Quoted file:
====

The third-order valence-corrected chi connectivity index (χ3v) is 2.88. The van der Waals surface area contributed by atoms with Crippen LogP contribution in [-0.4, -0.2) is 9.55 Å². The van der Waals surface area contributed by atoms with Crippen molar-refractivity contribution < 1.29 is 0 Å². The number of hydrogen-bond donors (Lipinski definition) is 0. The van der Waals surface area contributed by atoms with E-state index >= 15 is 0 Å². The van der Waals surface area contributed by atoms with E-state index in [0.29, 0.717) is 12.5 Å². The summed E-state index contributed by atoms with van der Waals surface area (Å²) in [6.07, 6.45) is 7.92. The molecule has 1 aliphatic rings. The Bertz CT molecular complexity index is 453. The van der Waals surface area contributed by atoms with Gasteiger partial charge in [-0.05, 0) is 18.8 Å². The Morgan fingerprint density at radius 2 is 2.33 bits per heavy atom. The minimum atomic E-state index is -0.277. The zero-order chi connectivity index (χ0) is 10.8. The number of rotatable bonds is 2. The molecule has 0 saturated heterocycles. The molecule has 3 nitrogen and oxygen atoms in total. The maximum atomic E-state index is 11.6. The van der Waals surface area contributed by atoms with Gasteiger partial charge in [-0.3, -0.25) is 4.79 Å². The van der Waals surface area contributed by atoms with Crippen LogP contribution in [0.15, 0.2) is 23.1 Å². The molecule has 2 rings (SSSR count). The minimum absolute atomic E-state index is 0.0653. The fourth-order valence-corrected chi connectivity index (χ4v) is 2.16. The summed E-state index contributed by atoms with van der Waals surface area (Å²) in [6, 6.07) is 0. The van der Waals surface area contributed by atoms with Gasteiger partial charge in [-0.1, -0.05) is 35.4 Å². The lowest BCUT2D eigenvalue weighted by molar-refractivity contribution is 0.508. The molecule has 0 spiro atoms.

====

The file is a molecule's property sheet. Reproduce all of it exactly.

The third-order valence-corrected chi connectivity index (χ3v) is 2.88. The van der Waals surface area contributed by atoms with Crippen LogP contribution in [-0.4, -0.2) is 9.55 Å². The van der Waals surface area contributed by atoms with Crippen molar-refractivity contribution < 1.29 is 0 Å². The number of hydrogen-bond donors (Lipinski definition) is 0. The van der Waals surface area contributed by atoms with E-state index >= 15 is 0 Å². The van der Waals surface area contributed by atoms with E-state index in [0.29, 0.717) is 12.5 Å². The summed E-state index contributed by atoms with van der Waals surface area (Å²) in [6.07, 6.45) is 7.92. The molecule has 1 aliphatic rings. The Bertz CT molecular complexity index is 453. The van der Waals surface area contributed by atoms with Gasteiger partial charge in [-0.05, 0) is 18.8 Å². The Morgan fingerprint density at radius 2 is 2.33 bits per heavy atom. The minimum atomic E-state index is -0.277. The zero-order chi connectivity index (χ0) is 10.8. The number of rotatable bonds is 2. The molecule has 0 saturated heterocycles. The molecule has 3 nitrogen and oxygen atoms in total. The maximum atomic E-state index is 11.6. The van der Waals surface area contributed by atoms with Gasteiger partial charge in [-0.3, -0.25) is 4.79 Å². The van der Waals surface area contributed by atoms with Crippen LogP contribution in [0.15, 0.2) is 23.1 Å². The molecule has 2 rings (SSSR count). The minimum absolute atomic E-state index is 0.0653. The fourth-order valence-corrected chi connectivity index (χ4v) is 2.16. The summed E-state index contributed by atoms with van der Waals surface area (Å²) in [6, 6.07) is 0. The van der Waals surface area contributed by atoms with Gasteiger partial charge in [-0.1, -0.05) is 35.4 Å². The lowest BCUT2D eigenvalue weighted by molar-refractivity contribution is 0.508. The molecule has 0 spiro atoms.